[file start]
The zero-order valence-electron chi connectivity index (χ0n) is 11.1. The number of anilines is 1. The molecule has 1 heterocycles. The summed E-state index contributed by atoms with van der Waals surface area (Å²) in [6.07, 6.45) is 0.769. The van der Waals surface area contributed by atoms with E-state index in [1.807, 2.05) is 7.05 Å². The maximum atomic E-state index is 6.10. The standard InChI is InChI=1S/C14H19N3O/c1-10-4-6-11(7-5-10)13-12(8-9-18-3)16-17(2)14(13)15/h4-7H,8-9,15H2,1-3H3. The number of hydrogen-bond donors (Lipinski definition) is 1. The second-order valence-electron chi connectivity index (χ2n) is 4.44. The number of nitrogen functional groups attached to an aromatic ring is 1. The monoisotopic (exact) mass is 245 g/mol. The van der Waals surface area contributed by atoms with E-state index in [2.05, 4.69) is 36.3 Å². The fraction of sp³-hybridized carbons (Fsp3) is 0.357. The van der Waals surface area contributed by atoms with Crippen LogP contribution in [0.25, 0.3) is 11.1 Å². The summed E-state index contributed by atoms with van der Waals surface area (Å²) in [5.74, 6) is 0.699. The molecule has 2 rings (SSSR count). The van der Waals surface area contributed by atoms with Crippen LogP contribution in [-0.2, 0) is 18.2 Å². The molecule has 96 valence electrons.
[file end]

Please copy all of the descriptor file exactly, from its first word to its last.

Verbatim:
The zero-order valence-electron chi connectivity index (χ0n) is 11.1. The number of anilines is 1. The molecule has 1 heterocycles. The summed E-state index contributed by atoms with van der Waals surface area (Å²) in [6.07, 6.45) is 0.769. The van der Waals surface area contributed by atoms with E-state index in [1.807, 2.05) is 7.05 Å². The maximum atomic E-state index is 6.10. The standard InChI is InChI=1S/C14H19N3O/c1-10-4-6-11(7-5-10)13-12(8-9-18-3)16-17(2)14(13)15/h4-7H,8-9,15H2,1-3H3. The number of hydrogen-bond donors (Lipinski definition) is 1. The second-order valence-electron chi connectivity index (χ2n) is 4.44. The number of nitrogen functional groups attached to an aromatic ring is 1. The monoisotopic (exact) mass is 245 g/mol. The van der Waals surface area contributed by atoms with E-state index in [2.05, 4.69) is 36.3 Å². The fraction of sp³-hybridized carbons (Fsp3) is 0.357. The van der Waals surface area contributed by atoms with Crippen LogP contribution in [0.25, 0.3) is 11.1 Å². The summed E-state index contributed by atoms with van der Waals surface area (Å²) in [5.74, 6) is 0.699. The molecule has 2 rings (SSSR count). The van der Waals surface area contributed by atoms with Crippen LogP contribution in [-0.2, 0) is 18.2 Å². The molecule has 96 valence electrons.